I make this soup often. It seems so ordinary to me, that I don’t really associate it with a recipe, I just make it. But it’s so good, you might want to try making some. There are a few key ingredients that I’ve found make it one of the best chicken soups I’ve ever tasted.
Here’s how I make it.
Start with a rotisserie chicken. Stew it in some water for at least an hour to get all the flavor out of the chicken and into the broth. Remove the bird and bone it (if you wear some of those latex gloves, your fingers won’t smell like chicken the rest of the evening).
If I do this the day before, I like to put the broth in a pitcher or tall container so any fat rises and can be skimmed off when it solidifies when it’s cool. I don’t like fat. (There’s not usually that much.)
Then I put the meat into the broth and start adding stuff. You kind of have to have an idea of how much soup you want to end up with, so you know how much stuff to put in. If you have more meat than you want (for a smaller pot of soup) save some out for other meals.
I always start with celery when I make soups. It’s my favorite ingredient. If you buy a stalk of celery, pick out a dark green one with a lot of leaves on it. there’s more flavor in the leafy ends. Use them. Go heavy on the celery. It’s an invisible vegetable that offends no one.
Onion adds good flavor. Often I use dry onion because it’s easy. If I use fresh onion, I saute it first unless I’m sure it will simmer long enough so it’s not crunchy. I don’t like crunchy onions in my soups.
Other vegetables that belong in chicken soup:
Carrots. If the carrots are fresh and beautiful, I don’t peel them because there is so much flavor in the peel. If they are old and look scary, I peel them.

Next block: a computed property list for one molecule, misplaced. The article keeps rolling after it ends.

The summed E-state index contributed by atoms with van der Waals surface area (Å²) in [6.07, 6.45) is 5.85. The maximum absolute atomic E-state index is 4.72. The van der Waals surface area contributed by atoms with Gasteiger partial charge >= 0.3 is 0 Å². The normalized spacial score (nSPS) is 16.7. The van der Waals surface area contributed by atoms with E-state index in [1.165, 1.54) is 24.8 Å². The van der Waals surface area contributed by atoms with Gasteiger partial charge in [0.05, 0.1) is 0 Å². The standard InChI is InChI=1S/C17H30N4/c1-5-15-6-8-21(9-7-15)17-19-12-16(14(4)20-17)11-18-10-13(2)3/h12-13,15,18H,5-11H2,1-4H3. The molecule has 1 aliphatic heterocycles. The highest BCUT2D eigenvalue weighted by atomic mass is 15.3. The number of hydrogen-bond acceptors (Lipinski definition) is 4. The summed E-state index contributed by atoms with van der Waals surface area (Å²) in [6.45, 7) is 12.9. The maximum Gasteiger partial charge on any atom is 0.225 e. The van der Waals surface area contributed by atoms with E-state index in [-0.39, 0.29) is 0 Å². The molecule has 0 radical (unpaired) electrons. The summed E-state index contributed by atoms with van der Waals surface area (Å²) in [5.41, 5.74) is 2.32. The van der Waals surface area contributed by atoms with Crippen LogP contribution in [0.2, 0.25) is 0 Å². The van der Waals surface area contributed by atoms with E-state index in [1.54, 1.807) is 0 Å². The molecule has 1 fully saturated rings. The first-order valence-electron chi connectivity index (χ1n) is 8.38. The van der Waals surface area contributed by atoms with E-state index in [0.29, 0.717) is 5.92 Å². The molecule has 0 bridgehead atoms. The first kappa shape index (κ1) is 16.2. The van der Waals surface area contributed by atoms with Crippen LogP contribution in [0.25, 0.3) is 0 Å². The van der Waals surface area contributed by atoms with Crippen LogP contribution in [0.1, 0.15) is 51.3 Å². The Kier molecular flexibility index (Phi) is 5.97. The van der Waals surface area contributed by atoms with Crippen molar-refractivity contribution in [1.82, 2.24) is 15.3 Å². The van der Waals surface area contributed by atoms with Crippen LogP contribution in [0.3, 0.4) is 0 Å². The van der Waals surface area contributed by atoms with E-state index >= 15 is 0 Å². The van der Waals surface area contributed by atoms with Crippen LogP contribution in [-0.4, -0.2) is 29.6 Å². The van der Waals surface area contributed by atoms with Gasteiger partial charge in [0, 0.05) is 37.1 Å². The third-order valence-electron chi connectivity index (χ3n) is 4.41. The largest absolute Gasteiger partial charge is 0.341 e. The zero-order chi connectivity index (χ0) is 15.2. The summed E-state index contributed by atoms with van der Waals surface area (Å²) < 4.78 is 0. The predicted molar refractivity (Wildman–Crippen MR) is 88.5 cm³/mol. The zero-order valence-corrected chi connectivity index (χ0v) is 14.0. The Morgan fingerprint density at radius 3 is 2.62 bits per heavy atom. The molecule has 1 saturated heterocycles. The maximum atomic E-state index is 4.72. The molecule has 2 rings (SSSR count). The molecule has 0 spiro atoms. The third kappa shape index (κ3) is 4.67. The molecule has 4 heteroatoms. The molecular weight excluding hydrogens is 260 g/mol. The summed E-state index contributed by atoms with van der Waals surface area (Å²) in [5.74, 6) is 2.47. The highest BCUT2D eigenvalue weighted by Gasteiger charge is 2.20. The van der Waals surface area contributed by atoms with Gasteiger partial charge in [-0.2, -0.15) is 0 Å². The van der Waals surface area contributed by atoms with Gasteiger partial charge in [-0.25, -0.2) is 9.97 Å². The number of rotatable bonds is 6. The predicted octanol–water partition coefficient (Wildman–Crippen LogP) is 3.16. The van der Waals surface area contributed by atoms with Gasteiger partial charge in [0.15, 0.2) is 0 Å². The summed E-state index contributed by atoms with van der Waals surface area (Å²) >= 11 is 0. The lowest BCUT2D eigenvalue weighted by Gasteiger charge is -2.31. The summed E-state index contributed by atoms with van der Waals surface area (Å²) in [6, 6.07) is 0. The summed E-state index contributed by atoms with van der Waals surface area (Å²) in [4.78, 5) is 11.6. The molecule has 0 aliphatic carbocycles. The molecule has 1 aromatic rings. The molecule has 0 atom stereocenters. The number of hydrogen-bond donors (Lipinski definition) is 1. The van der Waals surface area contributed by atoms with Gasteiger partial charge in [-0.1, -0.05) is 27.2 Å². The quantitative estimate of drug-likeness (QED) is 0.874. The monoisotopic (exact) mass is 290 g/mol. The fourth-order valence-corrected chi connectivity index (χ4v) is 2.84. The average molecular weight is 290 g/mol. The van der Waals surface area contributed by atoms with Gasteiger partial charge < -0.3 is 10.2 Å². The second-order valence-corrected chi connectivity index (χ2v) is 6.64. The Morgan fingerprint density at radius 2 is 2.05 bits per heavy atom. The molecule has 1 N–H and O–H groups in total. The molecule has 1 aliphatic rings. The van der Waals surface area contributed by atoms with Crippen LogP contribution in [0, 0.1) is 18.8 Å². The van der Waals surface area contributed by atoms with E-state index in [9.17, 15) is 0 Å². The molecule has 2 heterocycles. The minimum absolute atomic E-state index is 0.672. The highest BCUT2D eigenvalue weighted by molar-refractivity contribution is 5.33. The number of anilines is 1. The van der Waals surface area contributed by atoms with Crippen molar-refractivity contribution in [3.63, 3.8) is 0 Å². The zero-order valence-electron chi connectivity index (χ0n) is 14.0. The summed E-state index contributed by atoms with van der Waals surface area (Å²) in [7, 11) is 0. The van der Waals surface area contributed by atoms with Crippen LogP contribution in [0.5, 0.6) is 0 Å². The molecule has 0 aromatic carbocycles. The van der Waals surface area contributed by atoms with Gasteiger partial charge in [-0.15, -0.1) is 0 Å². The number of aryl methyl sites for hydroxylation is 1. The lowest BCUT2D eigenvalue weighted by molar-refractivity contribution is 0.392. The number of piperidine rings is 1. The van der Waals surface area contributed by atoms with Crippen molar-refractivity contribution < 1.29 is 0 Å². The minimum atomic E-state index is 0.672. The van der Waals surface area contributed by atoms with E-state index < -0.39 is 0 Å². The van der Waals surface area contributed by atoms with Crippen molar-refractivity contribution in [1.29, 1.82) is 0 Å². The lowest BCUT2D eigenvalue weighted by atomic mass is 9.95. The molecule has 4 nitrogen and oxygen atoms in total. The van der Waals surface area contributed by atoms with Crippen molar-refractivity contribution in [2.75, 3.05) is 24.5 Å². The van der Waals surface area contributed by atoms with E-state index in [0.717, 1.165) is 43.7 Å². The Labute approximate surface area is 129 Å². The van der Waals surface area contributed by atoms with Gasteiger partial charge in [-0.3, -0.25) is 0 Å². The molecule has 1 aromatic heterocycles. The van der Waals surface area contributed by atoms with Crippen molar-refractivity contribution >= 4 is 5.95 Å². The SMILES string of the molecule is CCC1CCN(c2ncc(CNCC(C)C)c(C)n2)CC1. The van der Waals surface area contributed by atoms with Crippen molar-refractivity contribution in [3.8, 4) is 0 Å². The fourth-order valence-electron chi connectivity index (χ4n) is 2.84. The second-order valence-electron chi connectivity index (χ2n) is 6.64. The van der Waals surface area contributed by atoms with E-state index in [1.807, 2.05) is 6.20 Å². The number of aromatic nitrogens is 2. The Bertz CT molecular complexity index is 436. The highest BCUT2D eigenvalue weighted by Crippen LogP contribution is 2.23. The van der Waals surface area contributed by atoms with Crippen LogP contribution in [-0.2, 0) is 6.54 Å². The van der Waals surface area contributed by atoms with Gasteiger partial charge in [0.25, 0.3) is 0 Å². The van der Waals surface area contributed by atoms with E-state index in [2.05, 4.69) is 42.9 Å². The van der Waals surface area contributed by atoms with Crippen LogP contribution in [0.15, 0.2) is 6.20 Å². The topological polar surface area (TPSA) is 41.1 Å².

Corn. Canned or frozen.
Green beans. Fresh at Costco these days, or canned if you must.
Potatoes or noodles. I like both but not at the same time. If I use noodles, I like egg noodles, not the thick heavy ones that are long and hard to eat with a spoon. I cook the noodles separately, then add them so all that starchy stuff that’s in the boiling water doesn’t end up in the soup.
If I use potatoes, cube them. Keep the skins on if you like the skins. I do. More flavor. I often use the red potatoes because the skins are clean and the cubes don’t turn to mush like russets.
Now comes the important part: FLAVOR. The soup needs flavor. Start with chicken bullion. Get the wet bullion like they sell in jars at Costco. Add enough to make it taste good. Next add Poultry Seasoning. This is important. When you smell it, you’ll know why. Sage and other herbs. You must add this. Then Mrs. Dash. I put that in just about everything I make that has vegetables in it. Be generous. Then salt and pepper to taste.
Now the next important thing is that the broth needs BODY. Add Cream of Chicken Soup. The concentrate. Don’t add more water. This will thicken the broth and add flavor. In a small pot for a small family, add one can and decide if you want more. In a large pot for lots of people, I usually add about 3 cans.
If you have people with gluten issues, instead of the Cream of Chicken Soup, add instant mashed potatoes. Yep. Secret ingredient. I add both. (One year after Thanksgiving I was making turkey soup to finish off the leftovers and I had a huge pot on the stove. I wanted to get rid of the mashed potatoes, so I put a big spoonful into the soup. It disappeared into nothing. I added more and it disappeared. So I dumped the whole pile of potatoes into the soup–maybe 4-6 cups. It was the best soup I’d ever made. You couldn’t tell it had mashed potatoes in it.) Now I add mashed potatoes to most vegetable soups I make. It gives the broth body and flavor and no one knows it’s there.
Usually by the time you’ve finished jazzing up the broth, the vegetables are cooked and the soup is ready to serve. The last thing is fresh parsley. Chop some and add it at the end so it stays green and fresh. It makes a difference.
That’s how I do it. I hope you enjoy this one.